Avoid the mid-life crisis

Brett Schatto from Pride Advice contributed to the Money Magazine November 2019 Edition cover story on debt management. Read an extract from the article below or check out Brett and Tony’s chat about the article on the video “Strategy Session – Managing the Debt Trap

This time of life is typically the consolidation and growth phase of your wealth-creation journey. At this stage, it’s important to have a multi-pronged approach that includes strategies to reduce your debts and at the same time grow your assets.

“Reducing your debt may look appealing as it delivers a risk-free and often tax-effective benefit to your financial position,” says Pete Pennicott, a director and financial adviser at Pekada. “But that is only half of the story. In the extremely low interest rate environment, you need to consider the opportunity cost of debt reduction versus investing into growth assets which, over time, have proven to deliver greater returns than mortgage rates.”

Having funds sitting in an everyday bank or online savings account is rarely the best option if you do have debts. This is because the earnings rate is generally lower than your loan interest rate and is also subject to income tax.

“A better use in most cases will be to hold the funds in an offset account, which reduces interest payable but still provides at-call access to the funds. An offset account is really a no-brainer if you have a home loan, as it is a simple and risk-free way to make your loan payments go further,” says Pennicott.

In a falling interest rate environment a good piece of advice is to maintain your loan repayments at their current rate even when the minimum amount is reduced due to lower interest rates. This means more of your payment goes towards reducing the loan’s principle and accelerating your path to becoming debt free.

It’s also important to acknowledge that it can be difficult to reduce debt and save at this time of life because there are many demands for your money. Your 40s and 50s are also likely to be the years when you’re saddled with the most debt thanks to a mortgage on your home. “You may need a bigger home as your kids get older. Then, there are all the additional out-of-pocket expenses such as the cost of running a second car to get the kids to sport, laptops and school equipment, mobile phones, clothes, parties and holidays.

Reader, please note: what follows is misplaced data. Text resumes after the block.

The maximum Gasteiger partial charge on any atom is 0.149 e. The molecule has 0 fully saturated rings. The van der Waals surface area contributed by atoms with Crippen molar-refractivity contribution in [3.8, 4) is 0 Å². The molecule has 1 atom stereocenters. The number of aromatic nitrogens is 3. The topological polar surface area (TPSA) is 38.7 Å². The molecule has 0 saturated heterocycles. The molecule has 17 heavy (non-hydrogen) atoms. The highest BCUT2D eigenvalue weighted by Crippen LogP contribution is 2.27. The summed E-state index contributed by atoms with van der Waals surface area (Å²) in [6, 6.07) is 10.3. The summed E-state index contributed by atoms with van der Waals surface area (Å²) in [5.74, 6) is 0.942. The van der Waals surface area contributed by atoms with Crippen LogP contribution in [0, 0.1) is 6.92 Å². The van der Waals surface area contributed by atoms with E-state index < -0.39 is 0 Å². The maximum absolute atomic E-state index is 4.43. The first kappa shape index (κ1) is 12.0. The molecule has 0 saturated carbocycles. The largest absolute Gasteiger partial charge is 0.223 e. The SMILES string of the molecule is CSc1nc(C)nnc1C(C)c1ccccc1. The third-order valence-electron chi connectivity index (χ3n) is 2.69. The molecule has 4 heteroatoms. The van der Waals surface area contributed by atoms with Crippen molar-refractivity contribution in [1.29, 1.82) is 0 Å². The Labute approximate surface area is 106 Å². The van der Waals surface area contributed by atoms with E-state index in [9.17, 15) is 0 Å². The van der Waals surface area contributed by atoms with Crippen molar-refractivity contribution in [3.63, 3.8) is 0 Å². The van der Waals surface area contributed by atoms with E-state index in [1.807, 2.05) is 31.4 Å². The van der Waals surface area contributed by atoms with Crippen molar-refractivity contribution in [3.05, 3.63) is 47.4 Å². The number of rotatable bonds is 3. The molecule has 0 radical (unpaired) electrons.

“It’s easy to lose track of spending and take your eye off your goals during this stage. So it’s important to ensure your retirement savings are working efficiently at this stage,” says Brett Schatto, chief executive of Pride Advice in Adelaide.

These years are also the ultimate income-generating years if you have worked hard and are at the peak of your working life potential. This means it’s critical to have a plan for these years to make sure you maximise every dollar to help you on the road to financial independence.

“Regularly review your mortgage repayments. And if you’re keen to invest, ensure you pay off any bad debt first,” says financial planner Gianna Thomson.

Good debts are investment debts that are tax deductible, particularly where the growth and income from the investment are more than the cost of debt. Bad debt includes consumer debt such as credit cards, buy now, pay later services and personal car loans.

Depending on your circumstances, you may feel comfortable forgoing higher debt repayments to focus on salary sacrificing into your superannuation fund. This reduces your income and tax payable.

“If this is the approach you choose, a taxfree lump sum could be withdrawn from your super when you retire to pay off your mortgage,” says Thomson. It’s also important to recognise that illness and injury can be a problem for this group. “If you don’t have personal insurances in place, people often use their credit card or redraw to fund medical expenses,” says Thomson.

To avoid this situation, ensure you have the right income protection and trauma insurance in place early in life. If you do fall ill, an option may be to reduce your repayments by switching from a principle and interest to interest-only mortgage.

Try to avoid getting into debt to pay school fees during these years. Thomson says her son was born in September this year and he already has an education fund. One idea is to use online calculators that help with estimating the cost of private schooling or university and how much you need to save or invest every month.

During these years, another option may be to use the equity in your home to free up cash flow that can be allocated to debt-recycling strategies such as converting the equity from the main home into a line of credit. This may be applicable for people who have paid off half or more of their home loan.

“This may be an efficient way of creating a productive asset such as an investment portfolio. Surplus cash flow or savings are used to reduce the outstanding home loan balance, reducing non-deductible debt and converting this into tax-deductible debt,” says Mike Lawson, from About the Goal Financial Solutions.

“This process can continue until the home loan is repaid. When this is done, surplus income can be used to acquire additional investments or pay down the investment loan.

The middle life years can also be when the risk of “sexually transmitted debt” – debt you catch from your partner – is highest.

“It’s not necessarily malicious, but the end result, whether or not the relationship has ended, is you can end up with debt simply from being in that relationship,” says FinFit’s Donna Sgangarella.

“Sexually transmitted debt can be long lasting and very damaging. Communication is key between partners. You need to openly talk about your finances and ask this simple question: what would happen if everything was to go wrong?